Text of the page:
I have been wending my way through some of the Jeeves oeuvre of P. G. Wodehouse. The comic misadventures of the feckless Bertie Wooster and his unflappable gentleman's gentleman Jeeves are quite engaging. I was startled, however, to come across a curious concatenation of prose in the early pages of The Code of the Woosters.
Bertie is dismayed upon returning home to his flat to discover that a pile of telegrams awaits him. He has learned from sad experience that such missives are a reliable harbinger of difficulties with his wastrel upper-crust friends or demands from his daunting aunts. Jeeves enters to find his young master brooding:
“Are you ill, sir?” he enquired solicitously.Imagine my reaction upon reading these lines. Bertie is in “twitter” mode and has lapsed into obscurely abbreviating his prose. The Code of the Woosters dates from 1938, so this is a most remarkable and quite prescient anticipation of today's trendy tweeters.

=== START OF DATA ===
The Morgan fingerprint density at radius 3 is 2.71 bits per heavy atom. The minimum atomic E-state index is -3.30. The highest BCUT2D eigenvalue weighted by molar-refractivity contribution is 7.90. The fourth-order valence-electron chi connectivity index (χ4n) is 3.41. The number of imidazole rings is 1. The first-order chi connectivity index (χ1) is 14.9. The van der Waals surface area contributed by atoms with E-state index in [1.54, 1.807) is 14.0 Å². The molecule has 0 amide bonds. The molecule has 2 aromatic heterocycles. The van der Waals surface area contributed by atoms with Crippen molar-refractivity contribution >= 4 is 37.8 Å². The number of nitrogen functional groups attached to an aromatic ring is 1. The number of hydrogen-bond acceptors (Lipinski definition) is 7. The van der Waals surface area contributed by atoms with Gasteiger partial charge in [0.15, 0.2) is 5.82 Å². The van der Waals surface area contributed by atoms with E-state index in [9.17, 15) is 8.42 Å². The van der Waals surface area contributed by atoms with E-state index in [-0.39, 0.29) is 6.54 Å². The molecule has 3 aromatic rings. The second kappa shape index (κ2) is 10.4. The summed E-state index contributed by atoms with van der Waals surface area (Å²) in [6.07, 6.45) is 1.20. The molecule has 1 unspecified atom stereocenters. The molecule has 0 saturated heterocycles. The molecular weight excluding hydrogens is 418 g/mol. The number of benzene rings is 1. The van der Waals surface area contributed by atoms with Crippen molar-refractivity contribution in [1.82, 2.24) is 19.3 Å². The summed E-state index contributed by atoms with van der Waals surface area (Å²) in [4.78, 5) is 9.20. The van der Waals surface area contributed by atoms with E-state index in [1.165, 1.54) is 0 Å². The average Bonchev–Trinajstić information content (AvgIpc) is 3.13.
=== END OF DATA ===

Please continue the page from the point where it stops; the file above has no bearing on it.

I sank into a c. and passed an agitated h. over the b.
“Not ill, Jeeves, but all of a twitter. Read these.”
Of course, I buckled down and began to decode Bertie's hidden message. The “c” could easily stand for coma or catalepsy, but couch makes for a less sensational reading. Then Bertie passes an “h. over the b.” He notes that the “h” is “agitated.” Passing a haddock over a brazier would serve, since that would undoubtedly agitate a haddock that was not quite dead. But perhaps we should content ourselves with imagining that Bertram Wooster was merely passing an agitated hand over his brow.
Right-ho. That's the ticket.